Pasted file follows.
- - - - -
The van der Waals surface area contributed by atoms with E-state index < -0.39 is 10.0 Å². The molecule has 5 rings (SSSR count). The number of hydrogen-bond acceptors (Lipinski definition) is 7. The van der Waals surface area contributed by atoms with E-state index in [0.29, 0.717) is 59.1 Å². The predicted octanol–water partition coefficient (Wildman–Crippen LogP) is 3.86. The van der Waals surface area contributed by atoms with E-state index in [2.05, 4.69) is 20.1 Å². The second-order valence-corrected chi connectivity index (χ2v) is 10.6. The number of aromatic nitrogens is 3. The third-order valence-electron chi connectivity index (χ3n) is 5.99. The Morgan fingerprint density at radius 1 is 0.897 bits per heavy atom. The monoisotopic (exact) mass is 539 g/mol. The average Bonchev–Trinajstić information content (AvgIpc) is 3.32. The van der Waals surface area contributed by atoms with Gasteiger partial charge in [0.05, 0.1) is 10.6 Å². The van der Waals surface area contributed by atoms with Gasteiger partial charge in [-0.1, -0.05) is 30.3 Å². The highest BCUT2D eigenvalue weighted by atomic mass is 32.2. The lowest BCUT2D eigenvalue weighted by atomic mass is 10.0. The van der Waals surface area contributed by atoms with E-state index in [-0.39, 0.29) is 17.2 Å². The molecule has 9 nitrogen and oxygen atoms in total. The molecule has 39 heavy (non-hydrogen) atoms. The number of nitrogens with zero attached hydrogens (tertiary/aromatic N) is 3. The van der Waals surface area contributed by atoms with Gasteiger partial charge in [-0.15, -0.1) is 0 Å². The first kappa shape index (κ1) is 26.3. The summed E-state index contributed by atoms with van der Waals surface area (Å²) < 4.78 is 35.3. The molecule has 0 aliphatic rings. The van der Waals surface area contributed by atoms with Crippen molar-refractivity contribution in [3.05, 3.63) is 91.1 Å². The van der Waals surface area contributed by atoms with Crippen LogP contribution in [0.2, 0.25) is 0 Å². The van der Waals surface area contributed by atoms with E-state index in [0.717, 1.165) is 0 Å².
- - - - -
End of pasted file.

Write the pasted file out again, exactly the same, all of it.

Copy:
The van der Waals surface area contributed by atoms with E-state index < -0.39 is 10.0 Å². The molecule has 5 rings (SSSR count). The number of hydrogen-bond acceptors (Lipinski definition) is 7. The van der Waals surface area contributed by atoms with E-state index in [0.29, 0.717) is 59.1 Å². The predicted octanol–water partition coefficient (Wildman–Crippen LogP) is 3.86. The van der Waals surface area contributed by atoms with E-state index in [2.05, 4.69) is 20.1 Å². The second-order valence-corrected chi connectivity index (χ2v) is 10.6. The number of aromatic nitrogens is 3. The third-order valence-electron chi connectivity index (χ3n) is 5.99. The Morgan fingerprint density at radius 1 is 0.897 bits per heavy atom. The monoisotopic (exact) mass is 539 g/mol. The average Bonchev–Trinajstić information content (AvgIpc) is 3.32. The van der Waals surface area contributed by atoms with Gasteiger partial charge in [0.05, 0.1) is 10.6 Å². The van der Waals surface area contributed by atoms with Gasteiger partial charge in [-0.1, -0.05) is 30.3 Å². The highest BCUT2D eigenvalue weighted by atomic mass is 32.2. The lowest BCUT2D eigenvalue weighted by atomic mass is 10.0. The van der Waals surface area contributed by atoms with E-state index in [-0.39, 0.29) is 17.2 Å². The molecule has 9 nitrogen and oxygen atoms in total. The molecule has 39 heavy (non-hydrogen) atoms. The number of nitrogens with zero attached hydrogens (tertiary/aromatic N) is 3. The van der Waals surface area contributed by atoms with Gasteiger partial charge in [-0.15, -0.1) is 0 Å². The first kappa shape index (κ1) is 26.3. The summed E-state index contributed by atoms with van der Waals surface area (Å²) < 4.78 is 35.3. The molecule has 0 aliphatic rings. The van der Waals surface area contributed by atoms with Crippen molar-refractivity contribution in [3.05, 3.63) is 91.1 Å². The van der Waals surface area contributed by atoms with Crippen LogP contribution in [0.2, 0.25) is 0 Å². The van der Waals surface area contributed by atoms with E-state index in [0.717, 1.165) is 0 Å².